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New terms

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large_ghostman

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In the UK as it stands you dont retain copy write if you agree to the new terms, they are in the states so have been checking with a lawyer there, seems despite the claims we keep copywrite that dont hold up with the wording at the start.

Now for some like me that has serious implications for work etc. It also implies if we sign new terms then the old ones are not in force. They may add them obviously, but if you havnt specifically agreed then the old terms do not apply, in which case you have various other rights. I will post the full email when i get clarification from an American lawyer

LG
 

large_ghostman

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Hi little ghost will be logging in, however note that come the 25th of may new rules apply to how you use my data, i am also entitled by law for a completelist of who it goes to and how its used, because you make me use my name etc you are under the new regs. I had hoped an admin would have replied, so take note, on the 25th your office will be served with a notice, under international law you have 10 days to respond to it.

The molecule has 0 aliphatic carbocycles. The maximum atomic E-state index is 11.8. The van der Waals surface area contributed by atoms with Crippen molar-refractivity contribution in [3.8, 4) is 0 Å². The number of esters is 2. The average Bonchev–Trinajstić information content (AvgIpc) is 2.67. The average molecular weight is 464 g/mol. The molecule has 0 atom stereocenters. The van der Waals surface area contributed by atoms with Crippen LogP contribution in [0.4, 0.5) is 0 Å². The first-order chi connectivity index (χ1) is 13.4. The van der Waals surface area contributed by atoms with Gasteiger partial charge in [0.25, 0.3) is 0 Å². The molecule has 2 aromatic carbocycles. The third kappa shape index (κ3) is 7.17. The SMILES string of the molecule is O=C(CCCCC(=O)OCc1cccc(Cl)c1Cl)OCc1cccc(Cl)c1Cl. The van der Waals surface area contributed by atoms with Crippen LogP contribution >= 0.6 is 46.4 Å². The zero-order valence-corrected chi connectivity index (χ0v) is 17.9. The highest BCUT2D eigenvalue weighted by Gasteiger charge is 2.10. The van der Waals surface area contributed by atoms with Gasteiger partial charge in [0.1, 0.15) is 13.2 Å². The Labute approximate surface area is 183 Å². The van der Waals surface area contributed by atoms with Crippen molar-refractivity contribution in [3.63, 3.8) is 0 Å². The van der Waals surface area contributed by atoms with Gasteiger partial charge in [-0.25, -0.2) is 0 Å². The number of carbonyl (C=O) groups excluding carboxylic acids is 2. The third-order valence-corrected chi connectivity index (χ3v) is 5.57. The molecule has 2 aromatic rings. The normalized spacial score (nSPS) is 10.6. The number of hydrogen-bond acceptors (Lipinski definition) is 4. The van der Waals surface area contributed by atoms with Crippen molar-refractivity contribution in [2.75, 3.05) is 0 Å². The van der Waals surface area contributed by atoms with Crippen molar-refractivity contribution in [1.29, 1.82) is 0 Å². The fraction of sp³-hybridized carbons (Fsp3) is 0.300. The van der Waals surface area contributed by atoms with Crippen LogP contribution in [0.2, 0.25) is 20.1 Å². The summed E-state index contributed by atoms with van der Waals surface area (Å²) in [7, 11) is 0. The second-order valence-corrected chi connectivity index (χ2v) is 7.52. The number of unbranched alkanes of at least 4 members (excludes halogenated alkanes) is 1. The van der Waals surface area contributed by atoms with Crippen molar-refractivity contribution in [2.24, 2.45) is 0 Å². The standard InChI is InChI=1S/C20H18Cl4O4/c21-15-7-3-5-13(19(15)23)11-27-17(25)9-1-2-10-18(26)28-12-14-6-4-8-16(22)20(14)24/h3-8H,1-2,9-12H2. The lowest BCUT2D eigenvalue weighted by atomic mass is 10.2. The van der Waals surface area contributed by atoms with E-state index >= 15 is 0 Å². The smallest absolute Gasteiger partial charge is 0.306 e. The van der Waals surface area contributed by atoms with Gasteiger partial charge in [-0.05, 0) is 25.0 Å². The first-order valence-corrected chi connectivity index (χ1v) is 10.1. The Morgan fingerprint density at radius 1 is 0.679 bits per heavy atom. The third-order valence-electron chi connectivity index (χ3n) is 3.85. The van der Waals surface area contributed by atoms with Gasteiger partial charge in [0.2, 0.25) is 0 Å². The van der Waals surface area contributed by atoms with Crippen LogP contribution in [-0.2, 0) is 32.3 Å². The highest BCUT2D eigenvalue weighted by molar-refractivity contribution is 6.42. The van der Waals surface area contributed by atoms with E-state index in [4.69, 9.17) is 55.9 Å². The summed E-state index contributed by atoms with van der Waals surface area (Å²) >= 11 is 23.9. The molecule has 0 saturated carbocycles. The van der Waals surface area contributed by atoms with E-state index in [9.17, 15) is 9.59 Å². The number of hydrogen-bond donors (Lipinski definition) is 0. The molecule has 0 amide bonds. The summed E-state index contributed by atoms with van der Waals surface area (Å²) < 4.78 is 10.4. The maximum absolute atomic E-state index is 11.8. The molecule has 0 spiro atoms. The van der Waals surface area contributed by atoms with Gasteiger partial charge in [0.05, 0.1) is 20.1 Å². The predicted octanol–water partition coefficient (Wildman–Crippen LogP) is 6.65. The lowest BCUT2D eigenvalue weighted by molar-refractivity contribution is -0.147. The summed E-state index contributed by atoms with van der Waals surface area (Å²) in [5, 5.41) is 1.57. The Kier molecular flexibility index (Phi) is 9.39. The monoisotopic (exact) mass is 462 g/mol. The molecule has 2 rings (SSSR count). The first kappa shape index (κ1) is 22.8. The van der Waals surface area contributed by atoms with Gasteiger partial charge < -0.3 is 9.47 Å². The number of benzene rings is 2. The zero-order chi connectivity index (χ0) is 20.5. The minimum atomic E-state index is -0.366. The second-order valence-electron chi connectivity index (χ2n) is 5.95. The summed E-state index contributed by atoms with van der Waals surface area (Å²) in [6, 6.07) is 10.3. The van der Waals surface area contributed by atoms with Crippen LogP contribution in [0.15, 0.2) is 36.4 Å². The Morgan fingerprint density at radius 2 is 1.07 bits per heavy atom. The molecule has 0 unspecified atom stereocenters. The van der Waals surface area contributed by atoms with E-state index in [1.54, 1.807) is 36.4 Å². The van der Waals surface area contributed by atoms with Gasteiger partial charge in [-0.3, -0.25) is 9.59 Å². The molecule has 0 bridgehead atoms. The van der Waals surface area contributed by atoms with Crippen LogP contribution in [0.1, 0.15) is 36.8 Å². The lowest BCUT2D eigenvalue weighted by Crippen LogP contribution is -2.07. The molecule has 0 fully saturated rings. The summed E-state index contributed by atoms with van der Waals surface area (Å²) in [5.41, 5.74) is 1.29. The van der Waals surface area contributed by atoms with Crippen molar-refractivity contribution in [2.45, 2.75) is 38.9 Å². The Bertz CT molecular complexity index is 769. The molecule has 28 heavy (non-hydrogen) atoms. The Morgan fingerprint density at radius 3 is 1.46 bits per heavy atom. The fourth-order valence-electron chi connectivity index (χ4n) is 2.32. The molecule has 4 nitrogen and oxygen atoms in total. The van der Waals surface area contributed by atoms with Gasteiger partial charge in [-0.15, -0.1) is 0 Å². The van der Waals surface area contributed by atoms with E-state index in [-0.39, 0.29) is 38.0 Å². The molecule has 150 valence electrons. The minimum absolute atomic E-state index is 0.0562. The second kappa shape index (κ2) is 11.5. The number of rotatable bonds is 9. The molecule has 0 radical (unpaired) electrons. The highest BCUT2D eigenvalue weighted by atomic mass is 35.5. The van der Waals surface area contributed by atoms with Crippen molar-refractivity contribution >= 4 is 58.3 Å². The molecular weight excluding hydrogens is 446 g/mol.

I suggest anyone else who wants to know where there data goes and for how much just simply ask one the admin. Even if your in the states, if the company has EU clients then the law applies. This is the result of the recent facebook thing.

If ETO want my American attorney details just contact me. or wait until after the 25th.

Oh and for the record i revoke all license rights to little ghost account, the ticking to agree is simply because there is no way to contact admin and get a reply without doing so.
 

gophert

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Hi little ghost will be logging in, however note that come the 25th of may new rules apply to how you use my data, i am also entitled by law for a completelist of who it goes to and how its used, because you make me use my name etc you are under the new regs. I had hoped an admin would have replied, so take note, on the 25th your office will be served with a notice, under international law you have 10 days to respond to it.